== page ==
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You could hear that whistle blow 100 miles

The American Songbook is not for the feint of heart. Trains, cars, whiskey, sex, money, work, loneliness, death – even murder – and God, not necessarily in that order. Vernacular music, music of the people, perhaps the expression of a culture just before the great decline.

You should-a been uptown when Reuben’s train came down, you could hear that whistle blow a hundred miles. Listen to the Foghorn Stringband. For a band with no banjo, they really cook.

I can feel Reuben’s train rumblin’ down the track. Long steel rail and short cross tie – bound to get to heaven when I die.

When people ask me why I’m so caught up in this Old Time music thing, I show them two or three videos which say it way better than I can with words.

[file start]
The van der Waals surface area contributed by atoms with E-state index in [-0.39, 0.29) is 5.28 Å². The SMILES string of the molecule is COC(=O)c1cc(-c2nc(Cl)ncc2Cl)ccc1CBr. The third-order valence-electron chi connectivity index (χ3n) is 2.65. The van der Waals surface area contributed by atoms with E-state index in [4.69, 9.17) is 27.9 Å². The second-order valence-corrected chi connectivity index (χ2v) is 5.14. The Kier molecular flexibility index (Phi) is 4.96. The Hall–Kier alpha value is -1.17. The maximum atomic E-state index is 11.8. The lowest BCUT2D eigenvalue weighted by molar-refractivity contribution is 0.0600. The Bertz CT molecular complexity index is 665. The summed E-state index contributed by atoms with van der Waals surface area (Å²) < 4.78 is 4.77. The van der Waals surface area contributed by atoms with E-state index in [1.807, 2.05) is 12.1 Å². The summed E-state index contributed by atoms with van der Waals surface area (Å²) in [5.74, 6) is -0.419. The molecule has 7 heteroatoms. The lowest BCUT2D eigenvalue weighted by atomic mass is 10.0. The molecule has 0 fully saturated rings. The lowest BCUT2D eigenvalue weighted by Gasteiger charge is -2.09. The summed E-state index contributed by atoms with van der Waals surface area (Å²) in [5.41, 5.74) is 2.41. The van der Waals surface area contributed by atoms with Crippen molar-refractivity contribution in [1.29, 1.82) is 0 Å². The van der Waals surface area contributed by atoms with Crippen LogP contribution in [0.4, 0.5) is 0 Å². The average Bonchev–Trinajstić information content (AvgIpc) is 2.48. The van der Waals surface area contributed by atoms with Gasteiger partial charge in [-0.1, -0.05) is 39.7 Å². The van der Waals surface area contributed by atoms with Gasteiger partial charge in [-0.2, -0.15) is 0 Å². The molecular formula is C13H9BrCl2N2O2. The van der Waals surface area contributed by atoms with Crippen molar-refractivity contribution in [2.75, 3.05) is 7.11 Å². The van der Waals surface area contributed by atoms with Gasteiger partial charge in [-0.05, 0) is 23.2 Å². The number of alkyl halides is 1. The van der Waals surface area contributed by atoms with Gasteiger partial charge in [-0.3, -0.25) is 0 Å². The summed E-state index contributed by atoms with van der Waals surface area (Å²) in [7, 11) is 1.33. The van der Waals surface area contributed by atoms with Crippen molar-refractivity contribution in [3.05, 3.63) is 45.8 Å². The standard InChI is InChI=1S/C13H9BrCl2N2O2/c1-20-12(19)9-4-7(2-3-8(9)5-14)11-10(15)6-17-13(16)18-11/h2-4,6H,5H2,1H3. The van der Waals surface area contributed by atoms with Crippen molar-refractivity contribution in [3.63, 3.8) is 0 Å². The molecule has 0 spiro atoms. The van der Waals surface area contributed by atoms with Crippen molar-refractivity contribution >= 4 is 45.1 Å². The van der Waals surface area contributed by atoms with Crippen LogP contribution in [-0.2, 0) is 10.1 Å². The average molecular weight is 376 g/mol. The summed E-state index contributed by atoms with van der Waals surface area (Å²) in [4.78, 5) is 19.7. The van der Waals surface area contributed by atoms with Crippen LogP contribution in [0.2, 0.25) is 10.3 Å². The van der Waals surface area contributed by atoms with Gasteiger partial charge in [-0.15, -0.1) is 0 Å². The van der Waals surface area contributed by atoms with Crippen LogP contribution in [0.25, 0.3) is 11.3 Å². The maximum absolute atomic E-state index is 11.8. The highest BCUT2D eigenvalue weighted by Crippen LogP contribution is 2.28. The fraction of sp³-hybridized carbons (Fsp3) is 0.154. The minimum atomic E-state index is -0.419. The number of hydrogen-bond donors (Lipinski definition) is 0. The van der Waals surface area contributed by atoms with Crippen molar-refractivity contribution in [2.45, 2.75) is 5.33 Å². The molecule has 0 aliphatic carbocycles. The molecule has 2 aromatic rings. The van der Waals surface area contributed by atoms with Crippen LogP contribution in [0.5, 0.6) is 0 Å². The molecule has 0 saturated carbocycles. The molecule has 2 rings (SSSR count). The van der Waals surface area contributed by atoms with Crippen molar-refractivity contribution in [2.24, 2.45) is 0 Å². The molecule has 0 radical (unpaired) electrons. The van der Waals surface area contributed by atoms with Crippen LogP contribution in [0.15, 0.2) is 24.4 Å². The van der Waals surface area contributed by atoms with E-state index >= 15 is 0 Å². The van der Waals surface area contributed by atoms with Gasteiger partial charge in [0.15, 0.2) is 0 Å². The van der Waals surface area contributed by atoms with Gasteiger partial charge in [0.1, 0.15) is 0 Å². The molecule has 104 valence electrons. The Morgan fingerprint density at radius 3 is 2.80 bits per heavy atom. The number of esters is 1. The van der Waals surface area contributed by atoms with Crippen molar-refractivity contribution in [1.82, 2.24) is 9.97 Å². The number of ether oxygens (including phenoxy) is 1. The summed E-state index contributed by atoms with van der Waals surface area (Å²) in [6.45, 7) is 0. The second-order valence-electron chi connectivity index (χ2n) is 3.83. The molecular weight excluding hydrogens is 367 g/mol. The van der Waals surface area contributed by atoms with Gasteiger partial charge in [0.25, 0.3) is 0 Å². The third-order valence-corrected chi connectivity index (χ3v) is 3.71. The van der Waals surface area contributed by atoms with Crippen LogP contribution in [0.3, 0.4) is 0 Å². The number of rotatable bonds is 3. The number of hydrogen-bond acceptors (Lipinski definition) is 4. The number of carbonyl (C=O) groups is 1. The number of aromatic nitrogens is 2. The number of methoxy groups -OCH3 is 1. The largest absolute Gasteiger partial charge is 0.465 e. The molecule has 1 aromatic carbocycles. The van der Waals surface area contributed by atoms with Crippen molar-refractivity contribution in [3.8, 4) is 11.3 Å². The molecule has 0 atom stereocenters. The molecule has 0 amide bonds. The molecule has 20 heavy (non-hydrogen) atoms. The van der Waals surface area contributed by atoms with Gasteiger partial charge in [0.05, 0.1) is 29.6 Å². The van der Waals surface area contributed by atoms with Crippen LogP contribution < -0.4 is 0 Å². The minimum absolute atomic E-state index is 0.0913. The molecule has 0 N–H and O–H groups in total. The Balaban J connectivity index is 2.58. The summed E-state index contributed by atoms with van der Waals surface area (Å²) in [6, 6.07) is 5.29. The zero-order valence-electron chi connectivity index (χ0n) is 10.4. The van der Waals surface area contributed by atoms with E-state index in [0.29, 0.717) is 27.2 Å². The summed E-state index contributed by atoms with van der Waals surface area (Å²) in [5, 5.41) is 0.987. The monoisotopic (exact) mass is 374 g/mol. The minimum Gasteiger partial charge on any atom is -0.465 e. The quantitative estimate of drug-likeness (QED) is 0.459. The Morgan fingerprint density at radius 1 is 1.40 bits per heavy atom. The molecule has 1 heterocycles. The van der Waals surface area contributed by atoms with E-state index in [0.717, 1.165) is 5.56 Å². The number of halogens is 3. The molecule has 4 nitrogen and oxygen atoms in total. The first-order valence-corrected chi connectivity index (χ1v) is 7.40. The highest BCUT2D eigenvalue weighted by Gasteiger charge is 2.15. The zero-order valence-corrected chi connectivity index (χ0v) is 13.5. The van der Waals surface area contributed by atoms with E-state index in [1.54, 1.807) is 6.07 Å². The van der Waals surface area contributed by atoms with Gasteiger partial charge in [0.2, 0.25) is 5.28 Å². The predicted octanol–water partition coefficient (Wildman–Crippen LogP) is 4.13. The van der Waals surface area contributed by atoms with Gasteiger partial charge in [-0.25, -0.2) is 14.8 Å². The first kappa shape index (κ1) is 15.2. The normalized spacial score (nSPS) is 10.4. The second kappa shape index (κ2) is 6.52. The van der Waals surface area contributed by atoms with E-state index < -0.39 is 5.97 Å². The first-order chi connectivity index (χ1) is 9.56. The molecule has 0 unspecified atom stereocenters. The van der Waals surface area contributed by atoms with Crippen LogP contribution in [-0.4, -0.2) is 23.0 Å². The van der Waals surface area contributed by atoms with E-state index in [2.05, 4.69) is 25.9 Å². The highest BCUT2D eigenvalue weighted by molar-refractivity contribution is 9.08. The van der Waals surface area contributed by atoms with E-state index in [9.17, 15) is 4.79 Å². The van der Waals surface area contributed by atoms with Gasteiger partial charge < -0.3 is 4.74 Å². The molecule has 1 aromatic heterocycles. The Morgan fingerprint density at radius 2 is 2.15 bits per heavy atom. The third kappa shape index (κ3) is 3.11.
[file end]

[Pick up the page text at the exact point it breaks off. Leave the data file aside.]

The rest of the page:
My baby loves shortnin’ shortnin’, my baby loves shortnin’ bread…. This is Chicken Train, John Herrman on banjo, John Engle on fiddle, Meredith McIntosh on guitar.

I could watch this next video 100 times in a row and never get tired of it. Bashful Brother Oswald is the singer. Cathy Barton is frailing the banjo. Polly-wolly-doodle.

One more before I call it a night. I’ve shared this one before but it is so good it deserves another look. It’s the fantastic Mac Beattie and his Ottawa Valley Melodiers performing Saturday Night up the Gatineau.

 

 

3 Comments

  1. That threw me a curve! I was expecting a more down-home version of the “Five Hundred Miles” song that Peter. Paul and Mary made famous. I have to say, something as lively as that left me in a better mood.

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